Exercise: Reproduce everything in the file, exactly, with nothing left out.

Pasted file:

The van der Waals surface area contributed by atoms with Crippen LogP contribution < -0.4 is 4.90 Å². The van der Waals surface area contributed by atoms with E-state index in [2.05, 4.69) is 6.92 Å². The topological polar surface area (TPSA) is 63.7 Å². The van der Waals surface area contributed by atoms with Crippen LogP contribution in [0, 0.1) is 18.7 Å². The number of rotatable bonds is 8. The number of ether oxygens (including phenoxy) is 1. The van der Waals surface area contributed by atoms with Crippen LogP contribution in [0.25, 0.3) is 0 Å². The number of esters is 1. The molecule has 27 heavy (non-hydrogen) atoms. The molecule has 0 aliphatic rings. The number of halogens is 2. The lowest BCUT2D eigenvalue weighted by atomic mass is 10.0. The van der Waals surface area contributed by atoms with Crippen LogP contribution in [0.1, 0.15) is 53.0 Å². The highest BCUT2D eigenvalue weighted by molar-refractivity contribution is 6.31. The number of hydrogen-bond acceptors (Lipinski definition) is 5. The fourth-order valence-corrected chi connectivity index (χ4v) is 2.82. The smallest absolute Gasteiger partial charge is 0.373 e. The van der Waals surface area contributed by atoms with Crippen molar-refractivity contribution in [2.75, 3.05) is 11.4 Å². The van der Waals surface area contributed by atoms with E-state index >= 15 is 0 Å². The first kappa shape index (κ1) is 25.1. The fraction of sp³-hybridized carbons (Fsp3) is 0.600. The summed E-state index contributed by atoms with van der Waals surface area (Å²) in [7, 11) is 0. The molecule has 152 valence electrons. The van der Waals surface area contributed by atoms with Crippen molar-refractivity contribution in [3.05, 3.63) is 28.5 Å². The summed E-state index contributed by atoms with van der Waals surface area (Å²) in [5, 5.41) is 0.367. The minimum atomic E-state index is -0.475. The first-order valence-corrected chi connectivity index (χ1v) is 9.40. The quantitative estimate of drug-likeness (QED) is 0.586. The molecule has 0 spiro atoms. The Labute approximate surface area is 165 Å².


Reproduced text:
The van der Waals surface area contributed by atoms with Crippen LogP contribution < -0.4 is 4.90 Å². The van der Waals surface area contributed by atoms with E-state index in [2.05, 4.69) is 6.92 Å². The topological polar surface area (TPSA) is 63.7 Å². The van der Waals surface area contributed by atoms with Crippen LogP contribution in [0, 0.1) is 18.7 Å². The number of rotatable bonds is 8. The number of ether oxygens (including phenoxy) is 1. The van der Waals surface area contributed by atoms with Crippen LogP contribution in [0.25, 0.3) is 0 Å². The number of esters is 1. The molecule has 27 heavy (non-hydrogen) atoms. The molecule has 0 aliphatic rings. The number of halogens is 2. The lowest BCUT2D eigenvalue weighted by atomic mass is 10.0. The van der Waals surface area contributed by atoms with Crippen LogP contribution in [0.1, 0.15) is 53.0 Å². The highest BCUT2D eigenvalue weighted by molar-refractivity contribution is 6.31. The number of hydrogen-bond acceptors (Lipinski definition) is 5. The fourth-order valence-corrected chi connectivity index (χ4v) is 2.82. The smallest absolute Gasteiger partial charge is 0.373 e. The van der Waals surface area contributed by atoms with Crippen molar-refractivity contribution in [2.75, 3.05) is 11.4 Å². The van der Waals surface area contributed by atoms with E-state index >= 15 is 0 Å². The first kappa shape index (κ1) is 25.1. The fraction of sp³-hybridized carbons (Fsp3) is 0.600. The summed E-state index contributed by atoms with van der Waals surface area (Å²) in [7, 11) is 0. The molecule has 152 valence electrons. The van der Waals surface area contributed by atoms with Crippen molar-refractivity contribution in [3.05, 3.63) is 28.5 Å². The summed E-state index contributed by atoms with van der Waals surface area (Å²) in [5, 5.41) is 0.367. The minimum atomic E-state index is -0.475. The first-order valence-corrected chi connectivity index (χ1v) is 9.40. The quantitative estimate of drug-likeness (QED) is 0.586. The molecule has 0 spiro atoms. The Labute approximate surface area is 165 Å².